When all of this hit the fan, the Church naturally denied it. Then they kidnapped one of the operatives arrested for stealing documents and prevented him from testifying. These days, the Church of Scientology generally refuses to talk about Operation Snow White, except to say that they "purged" those who were involved. They won't say what the guilty parties were involved in, and those who were purged still hold high ranking offices in the Church, but goddamn it, they were purged for their involvement.
Don't be fooled. Project MKULTRA isn't the misspelled secret recipe to McDonald's newest hamburger. It was actually a series of CIA experiments in which they tried to figure out how to control your mind. Over a hundred sub-projects were authorized under the MKULTRA heading, though the documents on many of those have been destroyed.
How did that work out?
If you listen to late night talk radio, then you've probably already heard of Project MKULTRA. Paranoid schizophrenics from coast to coast like to call in to recount their harrowing tales of psychic violation at the hands of the CIA. Turns out the schizophrenics got something right though, because Project MKULTRA was an actual series of experiments started on April 13, 1953.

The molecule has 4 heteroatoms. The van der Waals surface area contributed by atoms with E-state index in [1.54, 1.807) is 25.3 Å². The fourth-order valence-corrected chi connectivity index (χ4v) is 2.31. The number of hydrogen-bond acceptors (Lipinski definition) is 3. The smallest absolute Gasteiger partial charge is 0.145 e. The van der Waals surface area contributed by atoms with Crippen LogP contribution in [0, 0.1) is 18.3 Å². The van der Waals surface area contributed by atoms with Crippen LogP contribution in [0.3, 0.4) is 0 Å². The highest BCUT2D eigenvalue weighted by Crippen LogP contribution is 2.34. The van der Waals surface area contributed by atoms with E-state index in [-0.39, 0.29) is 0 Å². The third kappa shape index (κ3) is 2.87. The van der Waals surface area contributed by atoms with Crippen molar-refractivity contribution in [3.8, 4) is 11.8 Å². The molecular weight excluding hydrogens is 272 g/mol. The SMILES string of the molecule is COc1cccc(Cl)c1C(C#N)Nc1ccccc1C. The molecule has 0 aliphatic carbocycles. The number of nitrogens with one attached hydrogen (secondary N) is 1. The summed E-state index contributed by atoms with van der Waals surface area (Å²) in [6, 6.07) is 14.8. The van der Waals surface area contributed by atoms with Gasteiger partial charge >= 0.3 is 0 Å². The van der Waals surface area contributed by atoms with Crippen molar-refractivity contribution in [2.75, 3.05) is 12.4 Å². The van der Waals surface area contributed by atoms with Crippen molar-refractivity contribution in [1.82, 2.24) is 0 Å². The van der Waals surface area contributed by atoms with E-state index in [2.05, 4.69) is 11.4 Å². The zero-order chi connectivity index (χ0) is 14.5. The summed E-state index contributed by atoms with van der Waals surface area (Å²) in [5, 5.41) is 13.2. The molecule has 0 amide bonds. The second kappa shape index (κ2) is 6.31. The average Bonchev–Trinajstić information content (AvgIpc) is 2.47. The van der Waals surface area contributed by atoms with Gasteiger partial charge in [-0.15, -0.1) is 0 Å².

You can decide for yourself whether or not the late-night radio callers are actually victims of these experiments, though we would like to suggest that if they are all telling the truth, it's strange that the CIA would only experiment on nocturnal conspiracy-nuts.
The project started out as a response to rumors of Communist mind control being used on American prisoners from the Korean War. Afraid of being left in the enemy's pseudo-scientific dust, the CIA quickly jumped on the mind control bandwagon. However, they got their procedures wrong in one crucial aspect; instead of experimenting on enemy prisoners that the national media wouldn't miss, they decided to go ahead and start jamming probes and shooting drugs into unwitting United States citizens.
Did we mention that these experiments resulted in at least one death? Or that experiments done on people seeking treatment for minor psychological issues (such as anxiety) often caused them to suffer permanent comas and/or incontinence? Or that the CIA themselves admitted that the experiments made no scientific sense?
The project was eventually found out, and the CIA was given a stern talking to.
As far as anyone can tell, they were unable to succeed in finding a way to control the way people act or think. Though we'd probably say the same thing if they had succeeded.
If you liked that, you're probably the sort of paranoid mental case who'd enjoy our rundown of The 5 Creepiest Urban Legends That Happen to be True. And even if you hated that article, and hate urban legends, you're guaranteed to have fun watching a stupid person pull a palm tree down on top of their truck.